Your peacebuilding work positions you amidst immense religious and ethnic diversity, which can sometimes be very delicate and sensitive. In regard to Gibran, what hurdles of this sort did you face whilst writing the book and how did you overcome them?
Honestly, by far the biggest hurdle I faced in writing the book was the challenge of narrowing down an enormous amount of material written by and about Gibran and selecting what to focus on as I sought to shed light on the depth of his spiritual journey.
Although Gibran addressed many sensitive issues in his writing, he did so creatively and poetically, in ways that spark thoughtful reflection and inspire readers to journey to the heart of spirituality. The imagery of Gibran’s poetry and the depth of his parables serve to break down barriers and draw us toward what he called our “greater selves.”
And I honestly had no idea of the scope of his influence worldwide… both in terms of his reach geographically, and as to the diversity and breadth of groups that identity with him. While living and working in the Middle East, I was struck by how enthusiastically Gibran is loved both throughout the Middle East and in much of the West. The East was proud of him and the West admired him. He was a uniting figure. He seems to be claimed by every group imaginable, including by those from all religious backgrounds.
More than ever I think there is a need to hear voices that call us to unity and respect, and to be inspired to live deeply and generously in our thinking and actions toward the “other” whomever the “other” is. And Gibran is just that voice, and his profound insights offer our day much needed wisdom and guidance - which is why I wrote the book.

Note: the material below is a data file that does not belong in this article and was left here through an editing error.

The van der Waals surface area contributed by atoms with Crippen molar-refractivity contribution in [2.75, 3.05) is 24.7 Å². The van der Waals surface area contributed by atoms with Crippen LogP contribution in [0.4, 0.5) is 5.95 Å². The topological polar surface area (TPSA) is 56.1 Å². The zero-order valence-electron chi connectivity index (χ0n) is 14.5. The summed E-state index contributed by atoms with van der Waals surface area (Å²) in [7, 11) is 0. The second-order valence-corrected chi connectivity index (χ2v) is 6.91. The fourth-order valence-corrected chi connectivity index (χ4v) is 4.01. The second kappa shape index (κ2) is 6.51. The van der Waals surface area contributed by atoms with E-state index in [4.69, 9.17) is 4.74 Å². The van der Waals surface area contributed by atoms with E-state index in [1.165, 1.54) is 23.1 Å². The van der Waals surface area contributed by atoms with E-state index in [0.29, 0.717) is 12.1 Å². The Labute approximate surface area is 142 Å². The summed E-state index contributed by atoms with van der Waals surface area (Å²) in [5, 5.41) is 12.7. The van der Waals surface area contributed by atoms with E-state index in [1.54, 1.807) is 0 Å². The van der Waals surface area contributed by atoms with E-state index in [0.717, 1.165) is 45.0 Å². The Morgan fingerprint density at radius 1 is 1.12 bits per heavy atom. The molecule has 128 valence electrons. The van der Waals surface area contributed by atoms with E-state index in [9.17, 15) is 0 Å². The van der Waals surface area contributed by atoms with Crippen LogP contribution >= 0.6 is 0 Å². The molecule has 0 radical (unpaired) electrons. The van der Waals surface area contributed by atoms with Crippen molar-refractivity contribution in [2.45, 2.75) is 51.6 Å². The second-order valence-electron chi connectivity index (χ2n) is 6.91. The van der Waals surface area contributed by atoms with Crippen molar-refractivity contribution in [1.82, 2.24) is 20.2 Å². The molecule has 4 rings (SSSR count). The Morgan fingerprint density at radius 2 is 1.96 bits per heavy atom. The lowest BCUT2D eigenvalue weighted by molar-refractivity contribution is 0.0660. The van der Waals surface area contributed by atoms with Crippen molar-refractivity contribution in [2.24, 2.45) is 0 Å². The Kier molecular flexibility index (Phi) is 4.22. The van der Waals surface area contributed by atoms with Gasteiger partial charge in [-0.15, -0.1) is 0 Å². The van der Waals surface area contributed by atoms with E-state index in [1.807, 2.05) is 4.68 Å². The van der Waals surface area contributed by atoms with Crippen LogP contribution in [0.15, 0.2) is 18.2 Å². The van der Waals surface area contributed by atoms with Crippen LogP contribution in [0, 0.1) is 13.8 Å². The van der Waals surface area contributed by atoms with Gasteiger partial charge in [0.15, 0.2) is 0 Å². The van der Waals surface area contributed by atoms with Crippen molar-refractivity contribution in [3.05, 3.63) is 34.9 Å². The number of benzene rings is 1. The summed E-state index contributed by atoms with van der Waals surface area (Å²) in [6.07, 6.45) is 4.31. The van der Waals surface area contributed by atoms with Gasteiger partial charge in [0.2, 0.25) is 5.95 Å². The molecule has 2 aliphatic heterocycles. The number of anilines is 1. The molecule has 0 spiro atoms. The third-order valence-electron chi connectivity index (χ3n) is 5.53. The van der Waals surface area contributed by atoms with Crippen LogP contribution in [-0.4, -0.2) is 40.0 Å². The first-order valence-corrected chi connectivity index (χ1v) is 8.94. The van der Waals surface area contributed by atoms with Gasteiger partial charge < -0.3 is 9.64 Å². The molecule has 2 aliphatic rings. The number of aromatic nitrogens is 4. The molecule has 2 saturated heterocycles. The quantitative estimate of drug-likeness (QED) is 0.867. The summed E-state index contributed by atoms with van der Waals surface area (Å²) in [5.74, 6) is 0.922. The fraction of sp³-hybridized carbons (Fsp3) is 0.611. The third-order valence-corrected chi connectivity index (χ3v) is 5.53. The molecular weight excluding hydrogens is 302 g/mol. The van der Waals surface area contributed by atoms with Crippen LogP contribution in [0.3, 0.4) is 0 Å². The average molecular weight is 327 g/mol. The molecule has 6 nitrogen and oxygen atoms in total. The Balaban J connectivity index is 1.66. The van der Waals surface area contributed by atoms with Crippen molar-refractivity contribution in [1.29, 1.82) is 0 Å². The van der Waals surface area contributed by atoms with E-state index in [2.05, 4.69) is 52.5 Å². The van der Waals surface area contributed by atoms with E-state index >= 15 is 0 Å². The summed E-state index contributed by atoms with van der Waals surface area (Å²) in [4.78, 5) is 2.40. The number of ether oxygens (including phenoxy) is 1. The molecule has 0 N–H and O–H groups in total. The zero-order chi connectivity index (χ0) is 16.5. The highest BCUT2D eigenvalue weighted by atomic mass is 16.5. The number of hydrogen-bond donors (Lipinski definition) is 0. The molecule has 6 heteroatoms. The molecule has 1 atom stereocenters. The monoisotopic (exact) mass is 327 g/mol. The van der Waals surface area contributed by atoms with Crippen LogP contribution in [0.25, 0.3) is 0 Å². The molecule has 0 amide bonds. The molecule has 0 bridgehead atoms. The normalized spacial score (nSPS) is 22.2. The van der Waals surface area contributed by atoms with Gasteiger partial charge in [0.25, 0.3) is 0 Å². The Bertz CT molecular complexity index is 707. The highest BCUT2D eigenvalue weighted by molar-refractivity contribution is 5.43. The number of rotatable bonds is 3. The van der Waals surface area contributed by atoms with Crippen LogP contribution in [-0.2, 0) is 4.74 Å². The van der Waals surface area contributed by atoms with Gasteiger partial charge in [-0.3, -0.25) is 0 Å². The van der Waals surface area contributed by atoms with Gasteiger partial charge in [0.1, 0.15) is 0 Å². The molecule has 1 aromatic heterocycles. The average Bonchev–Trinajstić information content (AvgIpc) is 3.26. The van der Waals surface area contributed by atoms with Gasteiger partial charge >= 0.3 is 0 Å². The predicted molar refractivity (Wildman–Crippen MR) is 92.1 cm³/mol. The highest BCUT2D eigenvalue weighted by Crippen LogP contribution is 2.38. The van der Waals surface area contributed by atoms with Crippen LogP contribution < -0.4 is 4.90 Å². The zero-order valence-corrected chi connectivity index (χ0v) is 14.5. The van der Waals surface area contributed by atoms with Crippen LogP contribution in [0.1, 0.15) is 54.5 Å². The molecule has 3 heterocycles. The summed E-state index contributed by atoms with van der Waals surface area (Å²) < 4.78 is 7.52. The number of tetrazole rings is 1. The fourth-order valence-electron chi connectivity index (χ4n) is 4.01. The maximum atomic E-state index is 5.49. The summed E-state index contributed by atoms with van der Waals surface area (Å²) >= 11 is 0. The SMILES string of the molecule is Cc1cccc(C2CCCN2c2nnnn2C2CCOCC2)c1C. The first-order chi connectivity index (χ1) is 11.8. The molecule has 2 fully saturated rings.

You’ve previously explained interfaith work, particularly between Christians and Muslims, as “building on the dark side of the moon.” Can you explain what you mean by this image, and particularly the role of the arts in the process?
In my experience, the most effective way to build peaceful relationships is to build on all the commonalities that exist between Christians and Muslims.
I like the imagery of “building on the dark side of the moon.” I see the thin crescent of the moon, an Islamic symbol of faith, as the part of the moon that we can see because of the reflection. But when you see a crescent moon, the majority of the moon is dark. I liken the slim crescent to what we have different, and the large dark side (most of the moon) to what we have in common. And it is critical that we build our relationships with each other on the “dark side of the moon”. We are too often so blinded by the constant illumination of our differences, that we can’t see all we have in common.
Gibran was not known for having a close relationship with religious figures, but you are an Episcopal priest and yet to manage to really come up with a great spiritual interpretation of the writer. How did you do that?
I grew up in Senegal, a Muslim-majority context, for the first 18 years of my life. Being raised in a minority Christian family in that context, I have always been passionate about building bridges with my Muslim brothers and sisters, who from the beginning have numbered among my closet friends.
In Gibran I discovered a spiritual compatriot who was seeking to do this as well. His words speak to this powerfully: “You are my brother [and sister] and I love you. I love you worshipping in your church, kneeling in your temple, and praying in your mosque. You and I are all children of one religion, for the varied paths of religion are but the fingers of the loving hand of the Supreme Being, extended to all, offering completeness of spirit to all, anxious to receive all.” (from A Tear and a Smile, A Poet’s Voice)